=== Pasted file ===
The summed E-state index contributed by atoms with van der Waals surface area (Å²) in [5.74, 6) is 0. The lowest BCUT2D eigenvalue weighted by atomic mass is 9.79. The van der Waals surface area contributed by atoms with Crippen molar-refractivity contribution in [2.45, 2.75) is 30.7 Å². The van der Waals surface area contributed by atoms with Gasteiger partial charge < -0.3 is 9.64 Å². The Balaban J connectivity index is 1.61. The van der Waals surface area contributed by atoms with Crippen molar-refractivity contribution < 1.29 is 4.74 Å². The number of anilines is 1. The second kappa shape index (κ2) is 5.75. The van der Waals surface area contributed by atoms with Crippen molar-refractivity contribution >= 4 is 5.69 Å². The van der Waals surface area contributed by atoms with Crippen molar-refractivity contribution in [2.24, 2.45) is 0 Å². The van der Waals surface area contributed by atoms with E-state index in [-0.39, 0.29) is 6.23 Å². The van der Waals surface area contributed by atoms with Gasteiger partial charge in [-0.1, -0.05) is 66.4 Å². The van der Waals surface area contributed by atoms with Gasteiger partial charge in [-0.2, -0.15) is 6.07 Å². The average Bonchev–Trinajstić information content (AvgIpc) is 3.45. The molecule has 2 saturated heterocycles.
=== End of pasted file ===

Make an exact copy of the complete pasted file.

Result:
The summed E-state index contributed by atoms with van der Waals surface area (Å²) in [5.74, 6) is 0. The lowest BCUT2D eigenvalue weighted by atomic mass is 9.79. The van der Waals surface area contributed by atoms with Crippen molar-refractivity contribution in [2.45, 2.75) is 30.7 Å². The van der Waals surface area contributed by atoms with Gasteiger partial charge < -0.3 is 9.64 Å². The Balaban J connectivity index is 1.61. The van der Waals surface area contributed by atoms with Crippen molar-refractivity contribution < 1.29 is 4.74 Å². The number of anilines is 1. The second kappa shape index (κ2) is 5.75. The van der Waals surface area contributed by atoms with Crippen molar-refractivity contribution >= 4 is 5.69 Å². The van der Waals surface area contributed by atoms with Crippen molar-refractivity contribution in [2.24, 2.45) is 0 Å². The van der Waals surface area contributed by atoms with E-state index in [-0.39, 0.29) is 6.23 Å². The van der Waals surface area contributed by atoms with Gasteiger partial charge in [-0.1, -0.05) is 66.4 Å². The van der Waals surface area contributed by atoms with Gasteiger partial charge in [-0.2, -0.15) is 6.07 Å². The average Bonchev–Trinajstić information content (AvgIpc) is 3.45. The molecule has 2 saturated heterocycles.